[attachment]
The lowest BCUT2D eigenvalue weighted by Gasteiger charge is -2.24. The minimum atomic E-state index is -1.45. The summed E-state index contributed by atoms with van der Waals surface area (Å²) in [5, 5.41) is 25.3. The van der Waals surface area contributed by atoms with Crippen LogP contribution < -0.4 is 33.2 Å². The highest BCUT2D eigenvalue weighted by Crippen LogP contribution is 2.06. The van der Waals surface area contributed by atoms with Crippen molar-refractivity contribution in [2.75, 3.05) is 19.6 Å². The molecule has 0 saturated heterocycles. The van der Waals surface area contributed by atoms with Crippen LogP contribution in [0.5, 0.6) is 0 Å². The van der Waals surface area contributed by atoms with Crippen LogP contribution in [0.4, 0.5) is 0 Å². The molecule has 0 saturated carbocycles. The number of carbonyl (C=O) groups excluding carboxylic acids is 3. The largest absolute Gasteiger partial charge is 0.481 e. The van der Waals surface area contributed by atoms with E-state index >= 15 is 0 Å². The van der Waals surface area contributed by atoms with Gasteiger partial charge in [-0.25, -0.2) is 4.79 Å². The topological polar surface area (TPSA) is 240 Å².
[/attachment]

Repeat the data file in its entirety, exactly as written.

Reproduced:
The lowest BCUT2D eigenvalue weighted by Gasteiger charge is -2.24. The minimum atomic E-state index is -1.45. The summed E-state index contributed by atoms with van der Waals surface area (Å²) in [5, 5.41) is 25.3. The van der Waals surface area contributed by atoms with Crippen LogP contribution < -0.4 is 33.2 Å². The highest BCUT2D eigenvalue weighted by Crippen LogP contribution is 2.06. The van der Waals surface area contributed by atoms with Crippen molar-refractivity contribution in [2.75, 3.05) is 19.6 Å². The molecule has 0 saturated heterocycles. The van der Waals surface area contributed by atoms with Crippen LogP contribution in [0.5, 0.6) is 0 Å². The van der Waals surface area contributed by atoms with Crippen LogP contribution in [0.4, 0.5) is 0 Å². The molecule has 0 saturated carbocycles. The number of carbonyl (C=O) groups excluding carboxylic acids is 3. The largest absolute Gasteiger partial charge is 0.481 e. The van der Waals surface area contributed by atoms with E-state index >= 15 is 0 Å². The van der Waals surface area contributed by atoms with Gasteiger partial charge in [-0.25, -0.2) is 4.79 Å². The topological polar surface area (TPSA) is 240 Å².